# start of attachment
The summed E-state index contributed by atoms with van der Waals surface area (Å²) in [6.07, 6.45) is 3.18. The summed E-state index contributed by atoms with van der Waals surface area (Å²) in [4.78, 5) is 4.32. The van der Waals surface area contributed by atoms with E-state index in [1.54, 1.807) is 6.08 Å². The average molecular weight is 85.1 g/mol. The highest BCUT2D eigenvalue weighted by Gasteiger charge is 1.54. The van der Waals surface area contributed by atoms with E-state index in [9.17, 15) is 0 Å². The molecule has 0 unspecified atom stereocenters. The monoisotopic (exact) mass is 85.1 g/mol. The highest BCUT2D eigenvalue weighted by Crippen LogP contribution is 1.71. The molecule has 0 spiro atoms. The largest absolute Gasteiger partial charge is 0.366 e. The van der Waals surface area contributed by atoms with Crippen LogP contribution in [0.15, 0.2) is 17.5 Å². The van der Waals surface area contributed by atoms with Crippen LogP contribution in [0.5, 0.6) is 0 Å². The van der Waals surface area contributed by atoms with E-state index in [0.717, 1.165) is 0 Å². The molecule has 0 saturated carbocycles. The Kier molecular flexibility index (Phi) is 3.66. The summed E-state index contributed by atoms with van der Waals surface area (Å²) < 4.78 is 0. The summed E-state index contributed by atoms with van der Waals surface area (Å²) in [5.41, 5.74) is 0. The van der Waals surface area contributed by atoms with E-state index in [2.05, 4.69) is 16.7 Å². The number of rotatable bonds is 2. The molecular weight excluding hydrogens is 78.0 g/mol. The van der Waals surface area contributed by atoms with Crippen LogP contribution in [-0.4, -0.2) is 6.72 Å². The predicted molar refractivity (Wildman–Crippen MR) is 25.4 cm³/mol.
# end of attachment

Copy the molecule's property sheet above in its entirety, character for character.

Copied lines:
The summed E-state index contributed by atoms with van der Waals surface area (Å²) in [6.07, 6.45) is 3.18. The summed E-state index contributed by atoms with van der Waals surface area (Å²) in [4.78, 5) is 4.32. The van der Waals surface area contributed by atoms with E-state index in [1.54, 1.807) is 6.08 Å². The average molecular weight is 85.1 g/mol. The highest BCUT2D eigenvalue weighted by Gasteiger charge is 1.54. The van der Waals surface area contributed by atoms with E-state index in [9.17, 15) is 0 Å². The molecule has 0 unspecified atom stereocenters. The monoisotopic (exact) mass is 85.1 g/mol. The highest BCUT2D eigenvalue weighted by Crippen LogP contribution is 1.71. The molecule has 0 spiro atoms. The largest absolute Gasteiger partial charge is 0.366 e. The van der Waals surface area contributed by atoms with Crippen LogP contribution in [0.15, 0.2) is 17.5 Å². The van der Waals surface area contributed by atoms with Crippen LogP contribution in [0.5, 0.6) is 0 Å². The van der Waals surface area contributed by atoms with E-state index in [0.717, 1.165) is 0 Å². The molecule has 0 saturated carbocycles. The Kier molecular flexibility index (Phi) is 3.66. The summed E-state index contributed by atoms with van der Waals surface area (Å²) < 4.78 is 0. The summed E-state index contributed by atoms with van der Waals surface area (Å²) in [5.41, 5.74) is 0. The van der Waals surface area contributed by atoms with E-state index in [2.05, 4.69) is 16.7 Å². The number of rotatable bonds is 2. The molecular weight excluding hydrogens is 78.0 g/mol. The van der Waals surface area contributed by atoms with Crippen LogP contribution in [-0.4, -0.2) is 6.72 Å². The predicted molar refractivity (Wildman–Crippen MR) is 25.4 cm³/mol.